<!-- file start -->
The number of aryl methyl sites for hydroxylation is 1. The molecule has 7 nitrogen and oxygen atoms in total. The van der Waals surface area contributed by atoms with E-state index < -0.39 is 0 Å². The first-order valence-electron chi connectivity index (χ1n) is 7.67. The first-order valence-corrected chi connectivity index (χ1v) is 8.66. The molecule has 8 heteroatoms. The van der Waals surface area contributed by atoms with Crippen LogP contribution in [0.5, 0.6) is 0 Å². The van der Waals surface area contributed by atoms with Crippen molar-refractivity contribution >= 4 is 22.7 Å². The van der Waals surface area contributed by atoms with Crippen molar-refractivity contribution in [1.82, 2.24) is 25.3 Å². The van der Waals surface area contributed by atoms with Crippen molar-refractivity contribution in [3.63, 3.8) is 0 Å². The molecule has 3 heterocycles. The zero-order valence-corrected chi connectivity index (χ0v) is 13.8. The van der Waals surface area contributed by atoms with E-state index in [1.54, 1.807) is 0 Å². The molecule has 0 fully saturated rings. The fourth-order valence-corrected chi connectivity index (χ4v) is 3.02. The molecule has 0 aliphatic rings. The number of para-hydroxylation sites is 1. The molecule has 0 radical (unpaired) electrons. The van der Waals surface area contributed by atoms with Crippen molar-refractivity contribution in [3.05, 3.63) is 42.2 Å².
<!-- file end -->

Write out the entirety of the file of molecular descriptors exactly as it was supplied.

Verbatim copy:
The number of aryl methyl sites for hydroxylation is 1. The molecule has 7 nitrogen and oxygen atoms in total. The van der Waals surface area contributed by atoms with E-state index < -0.39 is 0 Å². The first-order valence-electron chi connectivity index (χ1n) is 7.67. The first-order valence-corrected chi connectivity index (χ1v) is 8.66. The molecule has 8 heteroatoms. The van der Waals surface area contributed by atoms with Crippen LogP contribution in [0.5, 0.6) is 0 Å². The van der Waals surface area contributed by atoms with Crippen molar-refractivity contribution >= 4 is 22.7 Å². The van der Waals surface area contributed by atoms with Crippen molar-refractivity contribution in [1.82, 2.24) is 25.3 Å². The van der Waals surface area contributed by atoms with Crippen molar-refractivity contribution in [3.63, 3.8) is 0 Å². The molecule has 3 heterocycles. The zero-order valence-corrected chi connectivity index (χ0v) is 13.8. The van der Waals surface area contributed by atoms with E-state index in [1.54, 1.807) is 0 Å². The molecule has 0 fully saturated rings. The fourth-order valence-corrected chi connectivity index (χ4v) is 3.02. The molecule has 0 aliphatic rings. The number of para-hydroxylation sites is 1. The molecule has 0 radical (unpaired) electrons. The van der Waals surface area contributed by atoms with Crippen molar-refractivity contribution in [3.05, 3.63) is 42.2 Å².